Soules and Alberson battle in a 50-50 state Senate district
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In an election season that promises to see a slew of close races, one of the closest — at least theoretically — matches Democrat Bill Soules and Republican Cathey Alberson in the state senate race in Las Cruces.
According to the “performance” numbers compiled during redistricting in New Mexico, Senate District 37 is perfectly split — 50 percent performance for Democrats and 50 percent for Republicans.
“It is a tight race when you look at the numbers,” Alberson told Capitol Report New Mexico in a telephone interview Thursday (Oct. 25). “The numbers are what they are,” said Soules in a separate interview.
The race opened up after one-term legislator Steve Fischmann (D-Mesilla Park) surprised Roundhouse lawmakers by announcing last spring that he was stepping down, citing frustration with the legislature and the leadership from both parties.
Fischmann’s exit prompted Soules — a 56-year-old teacher at Oñate High School – and Alberson — a 45-year-old who shares a small chile business with her husband and home-schools four of her children — to jump into the race. Neither has run for legislative office, although Soules (pronounced the same way as the soles of one’s shoes) served eight years on the Las Cruces School Board.
“We spend so much of our state budget on education,” Soules said, “and we need to make sure we have someone who knows how to spend that money wisely.”
“I’m very passionate about education,” Alberson said. “We need to be investing in that and I know we can do better as a state.”
But Soules and Alberson diverge on how to get the state’s education numbers turned around.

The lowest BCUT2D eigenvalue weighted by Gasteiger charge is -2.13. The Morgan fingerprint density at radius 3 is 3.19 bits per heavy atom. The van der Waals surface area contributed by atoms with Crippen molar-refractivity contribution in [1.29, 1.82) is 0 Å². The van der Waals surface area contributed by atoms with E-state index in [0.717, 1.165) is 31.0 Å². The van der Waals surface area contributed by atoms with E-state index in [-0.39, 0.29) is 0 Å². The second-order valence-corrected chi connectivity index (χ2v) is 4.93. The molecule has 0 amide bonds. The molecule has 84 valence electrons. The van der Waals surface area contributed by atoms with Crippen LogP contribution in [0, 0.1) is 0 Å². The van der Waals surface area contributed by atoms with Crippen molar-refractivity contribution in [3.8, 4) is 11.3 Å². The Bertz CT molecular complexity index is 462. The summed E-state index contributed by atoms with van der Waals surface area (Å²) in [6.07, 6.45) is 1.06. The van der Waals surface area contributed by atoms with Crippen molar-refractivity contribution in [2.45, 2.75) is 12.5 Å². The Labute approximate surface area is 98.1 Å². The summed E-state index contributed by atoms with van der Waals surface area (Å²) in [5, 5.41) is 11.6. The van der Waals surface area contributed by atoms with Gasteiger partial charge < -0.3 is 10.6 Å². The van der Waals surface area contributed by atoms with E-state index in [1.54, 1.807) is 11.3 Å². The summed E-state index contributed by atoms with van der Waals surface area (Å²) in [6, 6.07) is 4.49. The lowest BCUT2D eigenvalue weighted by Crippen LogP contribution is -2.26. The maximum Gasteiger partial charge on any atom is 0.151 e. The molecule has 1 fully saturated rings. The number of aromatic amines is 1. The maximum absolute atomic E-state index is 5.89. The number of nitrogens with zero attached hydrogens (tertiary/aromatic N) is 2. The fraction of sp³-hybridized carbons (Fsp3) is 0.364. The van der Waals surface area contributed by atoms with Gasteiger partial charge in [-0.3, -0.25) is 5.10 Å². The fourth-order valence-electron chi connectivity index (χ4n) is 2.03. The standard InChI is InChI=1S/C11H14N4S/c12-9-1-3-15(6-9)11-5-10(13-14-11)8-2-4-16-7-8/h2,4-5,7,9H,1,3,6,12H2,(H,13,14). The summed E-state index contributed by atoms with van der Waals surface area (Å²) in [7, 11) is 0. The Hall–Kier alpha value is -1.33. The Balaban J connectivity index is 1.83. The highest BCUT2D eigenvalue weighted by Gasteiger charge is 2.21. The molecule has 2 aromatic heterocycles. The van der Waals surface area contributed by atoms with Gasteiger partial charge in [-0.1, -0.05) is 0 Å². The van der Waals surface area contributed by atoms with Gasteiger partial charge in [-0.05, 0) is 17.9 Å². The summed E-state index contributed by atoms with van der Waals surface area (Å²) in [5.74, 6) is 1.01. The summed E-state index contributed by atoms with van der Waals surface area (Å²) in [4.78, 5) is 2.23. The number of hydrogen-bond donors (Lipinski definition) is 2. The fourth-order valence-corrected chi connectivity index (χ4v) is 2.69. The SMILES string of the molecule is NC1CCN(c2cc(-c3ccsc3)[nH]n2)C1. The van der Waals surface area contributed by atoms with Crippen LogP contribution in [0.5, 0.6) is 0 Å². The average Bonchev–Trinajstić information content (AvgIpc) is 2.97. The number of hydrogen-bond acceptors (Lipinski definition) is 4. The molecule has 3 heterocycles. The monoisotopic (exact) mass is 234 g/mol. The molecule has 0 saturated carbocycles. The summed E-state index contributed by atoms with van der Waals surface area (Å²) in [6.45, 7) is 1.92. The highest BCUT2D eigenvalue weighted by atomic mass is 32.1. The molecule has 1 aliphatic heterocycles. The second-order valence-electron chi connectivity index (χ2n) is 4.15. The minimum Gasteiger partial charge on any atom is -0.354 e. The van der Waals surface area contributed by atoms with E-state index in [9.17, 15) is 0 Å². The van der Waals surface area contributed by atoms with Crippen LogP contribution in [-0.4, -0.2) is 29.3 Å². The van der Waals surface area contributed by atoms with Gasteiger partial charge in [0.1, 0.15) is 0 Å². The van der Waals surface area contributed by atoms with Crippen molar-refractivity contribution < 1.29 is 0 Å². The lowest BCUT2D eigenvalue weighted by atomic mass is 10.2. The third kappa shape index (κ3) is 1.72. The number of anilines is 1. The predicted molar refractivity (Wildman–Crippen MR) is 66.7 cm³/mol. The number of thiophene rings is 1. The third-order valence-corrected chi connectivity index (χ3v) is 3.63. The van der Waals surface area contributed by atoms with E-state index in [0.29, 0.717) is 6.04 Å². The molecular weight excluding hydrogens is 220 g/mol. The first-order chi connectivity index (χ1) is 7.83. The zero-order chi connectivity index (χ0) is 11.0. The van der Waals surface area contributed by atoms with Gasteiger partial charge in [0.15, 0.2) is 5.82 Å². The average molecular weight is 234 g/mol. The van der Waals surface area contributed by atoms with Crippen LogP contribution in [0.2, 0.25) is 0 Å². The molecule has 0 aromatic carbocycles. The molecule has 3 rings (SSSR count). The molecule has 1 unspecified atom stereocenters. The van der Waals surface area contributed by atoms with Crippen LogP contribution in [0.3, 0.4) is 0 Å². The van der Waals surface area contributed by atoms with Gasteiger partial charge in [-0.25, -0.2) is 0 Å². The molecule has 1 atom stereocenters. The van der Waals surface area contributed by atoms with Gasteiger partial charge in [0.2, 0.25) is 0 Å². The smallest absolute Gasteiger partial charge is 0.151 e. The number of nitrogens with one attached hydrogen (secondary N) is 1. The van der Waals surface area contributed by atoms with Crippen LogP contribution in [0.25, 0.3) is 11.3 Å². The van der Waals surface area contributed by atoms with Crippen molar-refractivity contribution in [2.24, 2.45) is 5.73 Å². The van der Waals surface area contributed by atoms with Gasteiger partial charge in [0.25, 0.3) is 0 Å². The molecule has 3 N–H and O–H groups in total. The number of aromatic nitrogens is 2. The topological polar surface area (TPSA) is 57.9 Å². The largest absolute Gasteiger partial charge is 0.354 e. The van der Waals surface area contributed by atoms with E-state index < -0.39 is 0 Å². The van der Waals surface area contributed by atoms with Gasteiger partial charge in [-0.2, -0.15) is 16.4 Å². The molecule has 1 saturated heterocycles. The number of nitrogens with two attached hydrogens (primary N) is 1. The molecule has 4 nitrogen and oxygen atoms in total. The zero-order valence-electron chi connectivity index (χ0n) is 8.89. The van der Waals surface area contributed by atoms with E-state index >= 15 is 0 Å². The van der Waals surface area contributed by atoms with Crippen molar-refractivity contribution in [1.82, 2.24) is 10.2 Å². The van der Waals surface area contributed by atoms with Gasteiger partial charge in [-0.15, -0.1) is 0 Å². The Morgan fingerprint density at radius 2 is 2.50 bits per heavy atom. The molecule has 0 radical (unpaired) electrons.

Alberson is a firm supporter of ending “social promotion” for third-graders who can’t read at a minimal level — something Republican Gov. Susana Martinez has been pushing since taking office.
“We need to establish that critical foundation of reading,” Alberson said. “We need to strengthen that in the next year when the legislature meets [in a 60-day session].”
“Every student is different,” Soules countered, saying that the retention bill “makes for a good bumper sticker slogan but it doesn’t help the problem. Real solutions are done by working with parents, teachers and communities.”
Soules and Alberson also differ on the another hot-button topic — the state law granting driver’s licenses to illegal immigrants.
“I think it’s a safety issue,” Soules said, adding, “These people are already here,” and repealing the law would “put an unncessary burder on public safety officers.”
Alberson said she “absolutely” approves of overturning the law. “We’re the gateway for people to come here and commit crimes,” adding, “The concept of giving a legal document to an illegal immigrant, that just doesn’t make sense to me.”
Fixing the state’s struggling economy is another priority for Alberson who points in particular to Spaceport (“we’ve come so far and invested so much in that”) and fiscal policies in general. “Government needs to create a business-friendly environment … small business is where the jobs are. If we’re not overtaxed and over regulated we can create more jobs, particularly in southern New Mexico.”
Besides education, Soules says one of his priorities is protecting environmental policies. “They’re the things that make New Mexico the Land of Enchantment,” he said. “I am a supporter of responsible growth and development,” adding he’s a big fan of the proposal for creating a national monument site for the Organ Mountains and increasing solar development in New Mexico.
While the performance numbers are 50-50, Soules has an edge in fundraising, having picked up $23,408 according to the most recent figures from the Secretary of State’s Office while Alberson has raised $13,093.
The largest contributor for Alberson is Susana PAC, the governor’s political action committee, and Soules’ largest contributor was the Committee On Individual Responsiblity – representing trial lawyers in the state — which donated $5,000 to his campaign.
“I run to win and I work really hard — right up until the moment the polls close on Election Day,” Alberson said. “I want to serve the voters.”
“I’ve spent a lot of time knocking on doors,” Soules said. “There are a lot of people in the district who know me, from my time on the school board and such, and I think that’s helpful.”
Here’s Alberson website: http://www.albersonforsenate.com/
And here’s Soules’: http://www.soules4senate37.com/
Posted under Capitol Report.
Tags: Bill Soules, Capitol Report New Mexico, Cathey Alberson, Committee on Individual Responsibility, driver's licenses for illegal immigrants, Onate High School, Organ Mountains, Spaceport, Steve Fischmann, Susana Martinez, Susana PAC